By Jenny Ruth
Sunday 23rd January 2011
|Text too small?|
Vector benefited from two important regulatory decisions made late last year but the government's announcement that Telecom had preferred bidder status to roll out fibre in the Auckland region was a significant blow for Vector's fibre aspirations, says Andrew Harvey-Green, an analyst at Forsyth Barr.
"The regulatory uncertainty facing Vector has eased considerably to the point where we believe the downside risk is manageable," Harvey-Green says.
"This should provide investors with more comfort that its dividend is sustainable and underpin Vector's position as a low-risk defensive play," he says.
There is still some regulatory uncertainty. "Our analysis is still showing that both the electricity and gas businesses are earning very close to the top of the Commerce Commission's allowable band."
On the fibre front, although Vector is still on the short list "we believe Vector's chances of winning the Auckland region are now slim (but) this may not be a bad thing, given where the government is seeking to push broadband prices," Harvey-Green says.
"We still believe there is potential upside for Vector - the cheapest way to string fibre is along existing power poles and hence there is a possibility that Vector leases space to Telecom, thus earning a risk-free return without incurring any capital costs."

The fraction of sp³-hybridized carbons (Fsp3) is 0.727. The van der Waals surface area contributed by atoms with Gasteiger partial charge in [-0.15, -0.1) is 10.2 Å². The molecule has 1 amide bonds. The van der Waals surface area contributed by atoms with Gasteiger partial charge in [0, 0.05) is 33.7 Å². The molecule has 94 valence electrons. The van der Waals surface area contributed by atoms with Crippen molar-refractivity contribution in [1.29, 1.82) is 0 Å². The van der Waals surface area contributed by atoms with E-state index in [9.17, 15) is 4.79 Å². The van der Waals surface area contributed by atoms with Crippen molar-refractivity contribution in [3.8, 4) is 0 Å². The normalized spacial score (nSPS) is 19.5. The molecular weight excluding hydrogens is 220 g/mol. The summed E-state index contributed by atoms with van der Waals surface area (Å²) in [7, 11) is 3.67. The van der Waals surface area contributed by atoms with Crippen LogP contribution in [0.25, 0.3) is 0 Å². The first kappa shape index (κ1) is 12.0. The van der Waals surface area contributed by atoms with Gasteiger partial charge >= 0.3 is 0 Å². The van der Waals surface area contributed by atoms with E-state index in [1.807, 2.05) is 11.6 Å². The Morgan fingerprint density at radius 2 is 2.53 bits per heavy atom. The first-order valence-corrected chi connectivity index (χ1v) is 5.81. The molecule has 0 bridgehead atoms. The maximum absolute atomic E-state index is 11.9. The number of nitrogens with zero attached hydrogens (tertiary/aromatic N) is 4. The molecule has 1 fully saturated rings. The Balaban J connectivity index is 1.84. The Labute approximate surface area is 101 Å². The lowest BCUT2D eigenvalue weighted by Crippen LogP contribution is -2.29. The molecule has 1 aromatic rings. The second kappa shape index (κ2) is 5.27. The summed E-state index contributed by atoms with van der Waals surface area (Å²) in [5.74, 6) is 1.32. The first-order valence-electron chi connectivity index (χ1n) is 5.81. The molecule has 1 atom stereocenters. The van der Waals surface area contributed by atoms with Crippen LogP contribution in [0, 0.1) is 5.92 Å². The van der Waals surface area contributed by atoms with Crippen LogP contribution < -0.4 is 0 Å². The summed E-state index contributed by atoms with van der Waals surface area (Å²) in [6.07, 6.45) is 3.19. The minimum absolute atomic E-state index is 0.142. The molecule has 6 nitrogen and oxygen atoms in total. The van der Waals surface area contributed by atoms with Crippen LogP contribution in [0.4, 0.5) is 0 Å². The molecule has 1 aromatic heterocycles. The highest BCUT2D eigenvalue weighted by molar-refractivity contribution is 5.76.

No comments yet
Vector ekes out 2.3% gain in FY profit as technology unit bolsters earnings
Vector may beat guidance for FY 2013, suffer 2014 earnings drop
Vector cleared to buy Contact Energy's gas metering business for $63M
Vector to cut gas distribution prices by 18 percent
Vector 1H result up 10.8 percent in flat economy
ComCom takes issue with Vector on regulated rates of return
Vector credit rating may come under scrutiny
Vector profit steady, underpined by revenue growth
Long-running battle over power line prices coming to a head
Vector appoints Beddoe as chief risk officer